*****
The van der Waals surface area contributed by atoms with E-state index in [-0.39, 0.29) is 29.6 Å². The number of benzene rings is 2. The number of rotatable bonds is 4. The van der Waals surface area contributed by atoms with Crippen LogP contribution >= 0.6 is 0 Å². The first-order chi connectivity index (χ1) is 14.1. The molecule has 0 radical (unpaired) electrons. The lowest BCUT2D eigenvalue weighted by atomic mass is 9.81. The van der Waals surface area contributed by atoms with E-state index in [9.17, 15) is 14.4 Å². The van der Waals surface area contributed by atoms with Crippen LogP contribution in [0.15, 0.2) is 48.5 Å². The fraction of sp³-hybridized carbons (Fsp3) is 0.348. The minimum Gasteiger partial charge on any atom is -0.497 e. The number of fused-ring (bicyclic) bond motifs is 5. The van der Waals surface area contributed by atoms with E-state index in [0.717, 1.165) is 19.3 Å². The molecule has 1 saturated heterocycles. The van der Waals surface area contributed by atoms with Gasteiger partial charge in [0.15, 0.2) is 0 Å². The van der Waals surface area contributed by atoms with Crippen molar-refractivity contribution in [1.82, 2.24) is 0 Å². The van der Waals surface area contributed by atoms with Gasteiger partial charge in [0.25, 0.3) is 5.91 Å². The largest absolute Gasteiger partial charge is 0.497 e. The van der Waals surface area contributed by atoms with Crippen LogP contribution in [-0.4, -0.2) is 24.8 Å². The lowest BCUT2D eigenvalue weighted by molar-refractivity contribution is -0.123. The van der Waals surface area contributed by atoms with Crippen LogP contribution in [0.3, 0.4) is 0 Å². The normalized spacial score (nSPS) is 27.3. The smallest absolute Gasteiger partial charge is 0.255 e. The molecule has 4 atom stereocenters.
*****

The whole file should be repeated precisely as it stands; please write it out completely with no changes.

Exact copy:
The van der Waals surface area contributed by atoms with E-state index in [-0.39, 0.29) is 29.6 Å². The number of benzene rings is 2. The number of rotatable bonds is 4. The van der Waals surface area contributed by atoms with Crippen LogP contribution >= 0.6 is 0 Å². The first-order chi connectivity index (χ1) is 14.1. The molecule has 0 radical (unpaired) electrons. The lowest BCUT2D eigenvalue weighted by atomic mass is 9.81. The van der Waals surface area contributed by atoms with E-state index in [9.17, 15) is 14.4 Å². The van der Waals surface area contributed by atoms with Crippen LogP contribution in [0.15, 0.2) is 48.5 Å². The fraction of sp³-hybridized carbons (Fsp3) is 0.348. The minimum Gasteiger partial charge on any atom is -0.497 e. The number of fused-ring (bicyclic) bond motifs is 5. The van der Waals surface area contributed by atoms with E-state index in [0.717, 1.165) is 19.3 Å². The molecule has 1 saturated heterocycles. The van der Waals surface area contributed by atoms with Gasteiger partial charge in [0.15, 0.2) is 0 Å². The van der Waals surface area contributed by atoms with Crippen molar-refractivity contribution in [1.82, 2.24) is 0 Å². The van der Waals surface area contributed by atoms with Gasteiger partial charge in [0.25, 0.3) is 5.91 Å². The largest absolute Gasteiger partial charge is 0.497 e. The van der Waals surface area contributed by atoms with Crippen LogP contribution in [-0.4, -0.2) is 24.8 Å². The lowest BCUT2D eigenvalue weighted by molar-refractivity contribution is -0.123. The van der Waals surface area contributed by atoms with Crippen LogP contribution in [0.3, 0.4) is 0 Å². The normalized spacial score (nSPS) is 27.3. The smallest absolute Gasteiger partial charge is 0.255 e. The molecule has 4 atom stereocenters.